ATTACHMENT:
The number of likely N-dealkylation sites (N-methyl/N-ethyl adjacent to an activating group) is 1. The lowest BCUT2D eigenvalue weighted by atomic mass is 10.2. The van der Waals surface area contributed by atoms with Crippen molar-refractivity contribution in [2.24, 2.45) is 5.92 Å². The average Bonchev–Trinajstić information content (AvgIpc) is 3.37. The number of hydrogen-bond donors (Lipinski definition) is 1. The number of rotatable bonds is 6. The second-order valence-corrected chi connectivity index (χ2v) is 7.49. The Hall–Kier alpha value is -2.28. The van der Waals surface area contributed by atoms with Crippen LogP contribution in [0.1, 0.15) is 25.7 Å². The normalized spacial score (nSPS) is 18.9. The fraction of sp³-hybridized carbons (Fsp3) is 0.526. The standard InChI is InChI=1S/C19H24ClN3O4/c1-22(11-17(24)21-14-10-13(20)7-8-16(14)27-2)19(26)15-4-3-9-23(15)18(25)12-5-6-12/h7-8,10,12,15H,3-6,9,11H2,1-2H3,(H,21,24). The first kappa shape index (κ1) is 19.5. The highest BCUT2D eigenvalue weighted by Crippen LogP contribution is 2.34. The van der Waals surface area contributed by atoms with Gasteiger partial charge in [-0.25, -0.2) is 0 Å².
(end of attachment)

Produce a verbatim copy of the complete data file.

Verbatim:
The number of likely N-dealkylation sites (N-methyl/N-ethyl adjacent to an activating group) is 1. The lowest BCUT2D eigenvalue weighted by atomic mass is 10.2. The van der Waals surface area contributed by atoms with Crippen molar-refractivity contribution in [2.24, 2.45) is 5.92 Å². The average Bonchev–Trinajstić information content (AvgIpc) is 3.37. The number of hydrogen-bond donors (Lipinski definition) is 1. The number of rotatable bonds is 6. The second-order valence-corrected chi connectivity index (χ2v) is 7.49. The Hall–Kier alpha value is -2.28. The van der Waals surface area contributed by atoms with Crippen LogP contribution in [0.1, 0.15) is 25.7 Å². The normalized spacial score (nSPS) is 18.9. The fraction of sp³-hybridized carbons (Fsp3) is 0.526. The standard InChI is InChI=1S/C19H24ClN3O4/c1-22(11-17(24)21-14-10-13(20)7-8-16(14)27-2)19(26)15-4-3-9-23(15)18(25)12-5-6-12/h7-8,10,12,15H,3-6,9,11H2,1-2H3,(H,21,24). The first kappa shape index (κ1) is 19.5. The highest BCUT2D eigenvalue weighted by Crippen LogP contribution is 2.34. The van der Waals surface area contributed by atoms with Gasteiger partial charge in [-0.25, -0.2) is 0 Å².